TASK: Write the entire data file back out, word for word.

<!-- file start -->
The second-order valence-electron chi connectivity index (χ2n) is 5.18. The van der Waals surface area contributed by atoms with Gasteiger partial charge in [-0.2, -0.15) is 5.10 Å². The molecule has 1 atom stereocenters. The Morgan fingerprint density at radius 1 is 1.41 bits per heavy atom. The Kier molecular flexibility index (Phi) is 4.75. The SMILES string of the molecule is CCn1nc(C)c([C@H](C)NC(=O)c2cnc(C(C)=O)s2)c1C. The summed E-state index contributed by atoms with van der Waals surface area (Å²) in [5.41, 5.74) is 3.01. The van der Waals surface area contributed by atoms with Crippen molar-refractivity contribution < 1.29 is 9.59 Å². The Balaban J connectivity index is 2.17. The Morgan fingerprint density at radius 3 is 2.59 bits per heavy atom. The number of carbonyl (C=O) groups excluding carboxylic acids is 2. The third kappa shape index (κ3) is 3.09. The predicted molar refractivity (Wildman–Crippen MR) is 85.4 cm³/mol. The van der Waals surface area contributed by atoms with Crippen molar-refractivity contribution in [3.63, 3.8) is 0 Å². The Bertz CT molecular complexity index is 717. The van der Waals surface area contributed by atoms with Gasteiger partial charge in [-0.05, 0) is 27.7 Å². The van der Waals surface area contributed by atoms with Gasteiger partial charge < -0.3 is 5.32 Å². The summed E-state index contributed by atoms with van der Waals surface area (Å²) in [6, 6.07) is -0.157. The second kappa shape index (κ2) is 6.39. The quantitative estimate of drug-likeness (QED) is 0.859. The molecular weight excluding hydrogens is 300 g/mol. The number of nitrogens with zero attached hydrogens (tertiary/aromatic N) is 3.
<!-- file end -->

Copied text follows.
The second-order valence-electron chi connectivity index (χ2n) is 5.18. The van der Waals surface area contributed by atoms with Gasteiger partial charge in [-0.2, -0.15) is 5.10 Å². The molecule has 1 atom stereocenters. The Morgan fingerprint density at radius 1 is 1.41 bits per heavy atom. The Kier molecular flexibility index (Phi) is 4.75. The SMILES string of the molecule is CCn1nc(C)c([C@H](C)NC(=O)c2cnc(C(C)=O)s2)c1C. The summed E-state index contributed by atoms with van der Waals surface area (Å²) in [5.41, 5.74) is 3.01. The van der Waals surface area contributed by atoms with Crippen molar-refractivity contribution < 1.29 is 9.59 Å². The Balaban J connectivity index is 2.17. The Morgan fingerprint density at radius 3 is 2.59 bits per heavy atom. The number of carbonyl (C=O) groups excluding carboxylic acids is 2. The third kappa shape index (κ3) is 3.09. The predicted molar refractivity (Wildman–Crippen MR) is 85.4 cm³/mol. The van der Waals surface area contributed by atoms with Crippen molar-refractivity contribution in [3.63, 3.8) is 0 Å². The Bertz CT molecular complexity index is 717. The van der Waals surface area contributed by atoms with Gasteiger partial charge in [-0.05, 0) is 27.7 Å². The van der Waals surface area contributed by atoms with Gasteiger partial charge < -0.3 is 5.32 Å². The summed E-state index contributed by atoms with van der Waals surface area (Å²) in [6, 6.07) is -0.157. The second kappa shape index (κ2) is 6.39. The quantitative estimate of drug-likeness (QED) is 0.859. The molecular weight excluding hydrogens is 300 g/mol. The number of nitrogens with zero attached hydrogens (tertiary/aromatic N) is 3.